The Collection Due Process (CDP) appeal is possibly the most important right taxpayers possess. However, if you don’t understand the legal principles behind it, then this powerful right may well be of no use to you.
A Collection Due Process Hearing, also known as a CDP hearing, may be your last best chance to resolve a tax controversy with the IRS short of tax litigation.
Generally, the IRS must issue a Notice of Intent to Levy and Right to Request a Hearing before it sends a levy. If you file a request for a CDP hearing within 30 days of the date of its mailing, the IRS may not serve a levy until you have had a chance for a hearing.
At that hearing, you may ask for an instalment agreement, an Offer in Compromise, or any other collection alternative. You may also request to be treated as an innocent spouse and if you have not already had an opportunity to do so, dispute the amount of the tax liability.
The Notice of Intent to Levy and Right to Request a Hearing is generally sent by certified or registered mail, return receipt requested, to a taxpayer’s “last known address.” As we explain in another one of our videos, if the notice is not sent to your last known address, it may be valid and therefore the IRS would be prohibited from levying on your bank accounts or other assets.
Instead of mailing the Notice of Intent to Levy and Right to Request a Hearing by certified or registered mail, the IRS can also deliver it in person or leave it at your home or your usual place of business. It is relatively, however, for the IRS not to use certified mail in order to serve the Notice of Intent to Levy and Right to Request a Hearing.
If you refuse delivery of the Notice of Intent to Levy and Right to Request a Hearing, or you fail to pick it up after the post office leaves a slip indicating that there was an attempted delivery, then generally speaking, the IRS and the courts will treat the notice as if it had been received. So a word (or five) of warning:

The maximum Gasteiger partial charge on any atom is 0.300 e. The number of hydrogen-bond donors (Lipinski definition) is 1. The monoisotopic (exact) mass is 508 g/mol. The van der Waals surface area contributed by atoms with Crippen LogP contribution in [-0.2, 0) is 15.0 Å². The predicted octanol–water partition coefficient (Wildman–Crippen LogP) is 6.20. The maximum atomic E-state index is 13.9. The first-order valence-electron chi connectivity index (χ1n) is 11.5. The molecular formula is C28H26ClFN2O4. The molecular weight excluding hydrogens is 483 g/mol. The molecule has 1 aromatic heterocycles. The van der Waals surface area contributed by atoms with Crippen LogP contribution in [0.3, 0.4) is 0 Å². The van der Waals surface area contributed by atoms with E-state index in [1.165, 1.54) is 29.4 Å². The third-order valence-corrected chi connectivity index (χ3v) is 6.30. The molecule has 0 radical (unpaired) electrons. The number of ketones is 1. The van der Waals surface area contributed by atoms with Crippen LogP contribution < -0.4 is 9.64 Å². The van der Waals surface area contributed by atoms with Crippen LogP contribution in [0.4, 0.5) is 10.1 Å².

Pick up your certified mail! When dealing with the Internal Revenue Service, ignorance is NOT bliss.
The CDP Notice is required by law to provide certain information in “simple and non-technical terms.”
This version of the Notice of Intent to Levy and Right to Request a Hearing is set forth in IRS Form letter LT 1058. This letter is relatively straightforward in that the title quite clearly states that the Taxpayer has a right to request a hearing. The IRS also uses another notice to inform taxpayers of their statutory rights to request a Collection Due Process Hearing — Form LT11. The IRS’ automated collection service, known as ACS, generally uses the Form LT11 while IRS Revenue Officers use the Form LT 1058.
Somewhere around 2015, the IRS changed the format of Form LT11. This new Form LT11 is very devious. It looks a lot like other notices that the IRS sends out which do not grant the right to a hearing. The right to a hearing is not mentioned in the bold-faced heading of the notice, nor for that matter, anywhere on the first page of the letter. It is only on page two of the notice and it is buried after notifications to pay immediately.
It is very easy for taxpayers representing themselves to miss that language and even tax professionals who are using shortcuts may not notice the information. The tricky way the Internal Revenue Service has chosen to implement critical taxpayer rights granted by Congress underlines the importance of obtaining professional assistance.
On the one hand, a highly detailed oriented taxpayer might be able to respond to the notice, but the trick is understanding the importance of responding and even realizing that responding in WRITING within a 30-day time period is imperative if this very important right is to be maintained. With the wide variety of information that is rained down on a taxpayer both orally and in writing, a trained tax controversy lawyer can deliver a great deal of value in sorting out your rights.
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